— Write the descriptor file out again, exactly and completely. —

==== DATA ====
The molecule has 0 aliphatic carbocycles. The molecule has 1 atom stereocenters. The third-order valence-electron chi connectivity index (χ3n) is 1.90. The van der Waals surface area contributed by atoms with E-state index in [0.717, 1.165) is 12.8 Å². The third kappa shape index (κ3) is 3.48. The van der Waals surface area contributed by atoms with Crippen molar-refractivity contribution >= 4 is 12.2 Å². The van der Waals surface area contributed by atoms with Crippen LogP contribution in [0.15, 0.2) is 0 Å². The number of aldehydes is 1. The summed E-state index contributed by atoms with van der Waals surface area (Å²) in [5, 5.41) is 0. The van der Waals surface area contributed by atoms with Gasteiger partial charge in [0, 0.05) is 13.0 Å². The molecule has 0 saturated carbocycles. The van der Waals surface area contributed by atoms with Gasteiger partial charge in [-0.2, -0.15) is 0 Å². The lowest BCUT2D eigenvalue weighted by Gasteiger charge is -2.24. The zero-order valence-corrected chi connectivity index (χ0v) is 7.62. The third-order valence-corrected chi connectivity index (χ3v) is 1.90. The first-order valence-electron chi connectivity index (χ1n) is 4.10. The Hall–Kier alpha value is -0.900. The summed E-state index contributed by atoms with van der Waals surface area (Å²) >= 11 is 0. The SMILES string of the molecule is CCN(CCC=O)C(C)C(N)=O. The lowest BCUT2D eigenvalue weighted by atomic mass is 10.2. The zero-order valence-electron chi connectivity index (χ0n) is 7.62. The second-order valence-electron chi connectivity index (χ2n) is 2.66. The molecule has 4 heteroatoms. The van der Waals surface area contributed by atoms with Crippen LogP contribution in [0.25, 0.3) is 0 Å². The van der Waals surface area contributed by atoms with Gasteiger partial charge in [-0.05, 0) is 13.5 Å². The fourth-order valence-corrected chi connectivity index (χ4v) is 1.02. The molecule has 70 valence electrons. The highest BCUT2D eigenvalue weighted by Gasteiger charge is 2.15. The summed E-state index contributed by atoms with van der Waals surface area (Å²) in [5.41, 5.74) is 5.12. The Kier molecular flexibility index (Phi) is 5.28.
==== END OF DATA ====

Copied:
The molecule has 0 aliphatic carbocycles. The molecule has 1 atom stereocenters. The third-order valence-electron chi connectivity index (χ3n) is 1.90. The van der Waals surface area contributed by atoms with E-state index in [0.717, 1.165) is 12.8 Å². The third kappa shape index (κ3) is 3.48. The van der Waals surface area contributed by atoms with Crippen molar-refractivity contribution >= 4 is 12.2 Å². The van der Waals surface area contributed by atoms with Crippen LogP contribution in [0.15, 0.2) is 0 Å². The number of aldehydes is 1. The summed E-state index contributed by atoms with van der Waals surface area (Å²) in [5, 5.41) is 0. The van der Waals surface area contributed by atoms with Gasteiger partial charge in [0, 0.05) is 13.0 Å². The molecule has 0 saturated carbocycles. The van der Waals surface area contributed by atoms with Gasteiger partial charge in [-0.2, -0.15) is 0 Å². The lowest BCUT2D eigenvalue weighted by Gasteiger charge is -2.24. The zero-order valence-corrected chi connectivity index (χ0v) is 7.62. The third-order valence-corrected chi connectivity index (χ3v) is 1.90. The first-order valence-electron chi connectivity index (χ1n) is 4.10. The Hall–Kier alpha value is -0.900. The summed E-state index contributed by atoms with van der Waals surface area (Å²) >= 11 is 0. The SMILES string of the molecule is CCN(CCC=O)C(C)C(N)=O. The lowest BCUT2D eigenvalue weighted by atomic mass is 10.2. The zero-order valence-electron chi connectivity index (χ0n) is 7.62. The second-order valence-electron chi connectivity index (χ2n) is 2.66. The molecule has 4 heteroatoms. The van der Waals surface area contributed by atoms with Crippen LogP contribution in [0.25, 0.3) is 0 Å². The van der Waals surface area contributed by atoms with Gasteiger partial charge in [-0.05, 0) is 13.5 Å². The fourth-order valence-corrected chi connectivity index (χ4v) is 1.02. The molecule has 70 valence electrons. The highest BCUT2D eigenvalue weighted by Gasteiger charge is 2.15. The summed E-state index contributed by atoms with van der Waals surface area (Å²) in [5.41, 5.74) is 5.12. The Kier molecular flexibility index (Phi) is 5.28.